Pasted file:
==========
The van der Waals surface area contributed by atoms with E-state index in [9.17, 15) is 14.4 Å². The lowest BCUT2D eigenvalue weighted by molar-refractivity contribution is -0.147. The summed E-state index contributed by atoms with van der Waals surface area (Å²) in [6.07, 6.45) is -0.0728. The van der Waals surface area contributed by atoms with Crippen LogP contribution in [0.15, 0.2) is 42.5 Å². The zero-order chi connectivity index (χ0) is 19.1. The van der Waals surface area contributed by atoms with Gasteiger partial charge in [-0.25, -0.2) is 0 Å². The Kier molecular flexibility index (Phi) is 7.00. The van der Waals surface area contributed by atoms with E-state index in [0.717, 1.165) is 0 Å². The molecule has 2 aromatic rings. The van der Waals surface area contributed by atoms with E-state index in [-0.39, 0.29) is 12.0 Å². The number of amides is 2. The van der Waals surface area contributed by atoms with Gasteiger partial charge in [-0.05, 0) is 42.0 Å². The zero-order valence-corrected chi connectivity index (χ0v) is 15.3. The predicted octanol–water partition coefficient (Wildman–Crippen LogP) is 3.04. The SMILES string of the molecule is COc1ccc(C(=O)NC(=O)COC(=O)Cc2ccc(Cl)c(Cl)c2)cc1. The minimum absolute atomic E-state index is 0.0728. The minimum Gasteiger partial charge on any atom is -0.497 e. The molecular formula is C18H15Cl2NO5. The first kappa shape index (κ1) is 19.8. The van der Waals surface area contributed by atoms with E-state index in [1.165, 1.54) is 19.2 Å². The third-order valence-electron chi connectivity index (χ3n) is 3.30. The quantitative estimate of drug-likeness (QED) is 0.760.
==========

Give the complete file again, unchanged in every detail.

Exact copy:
The van der Waals surface area contributed by atoms with E-state index in [9.17, 15) is 14.4 Å². The lowest BCUT2D eigenvalue weighted by molar-refractivity contribution is -0.147. The summed E-state index contributed by atoms with van der Waals surface area (Å²) in [6.07, 6.45) is -0.0728. The van der Waals surface area contributed by atoms with Crippen LogP contribution in [0.15, 0.2) is 42.5 Å². The zero-order chi connectivity index (χ0) is 19.1. The van der Waals surface area contributed by atoms with Gasteiger partial charge in [-0.25, -0.2) is 0 Å². The Kier molecular flexibility index (Phi) is 7.00. The van der Waals surface area contributed by atoms with E-state index in [0.717, 1.165) is 0 Å². The molecule has 2 aromatic rings. The van der Waals surface area contributed by atoms with E-state index in [-0.39, 0.29) is 12.0 Å². The number of amides is 2. The van der Waals surface area contributed by atoms with Gasteiger partial charge in [-0.05, 0) is 42.0 Å². The zero-order valence-corrected chi connectivity index (χ0v) is 15.3. The predicted octanol–water partition coefficient (Wildman–Crippen LogP) is 3.04. The SMILES string of the molecule is COc1ccc(C(=O)NC(=O)COC(=O)Cc2ccc(Cl)c(Cl)c2)cc1. The minimum absolute atomic E-state index is 0.0728. The minimum Gasteiger partial charge on any atom is -0.497 e. The molecular formula is C18H15Cl2NO5. The first kappa shape index (κ1) is 19.8. The van der Waals surface area contributed by atoms with E-state index in [1.165, 1.54) is 19.2 Å². The third-order valence-electron chi connectivity index (χ3n) is 3.30. The quantitative estimate of drug-likeness (QED) is 0.760.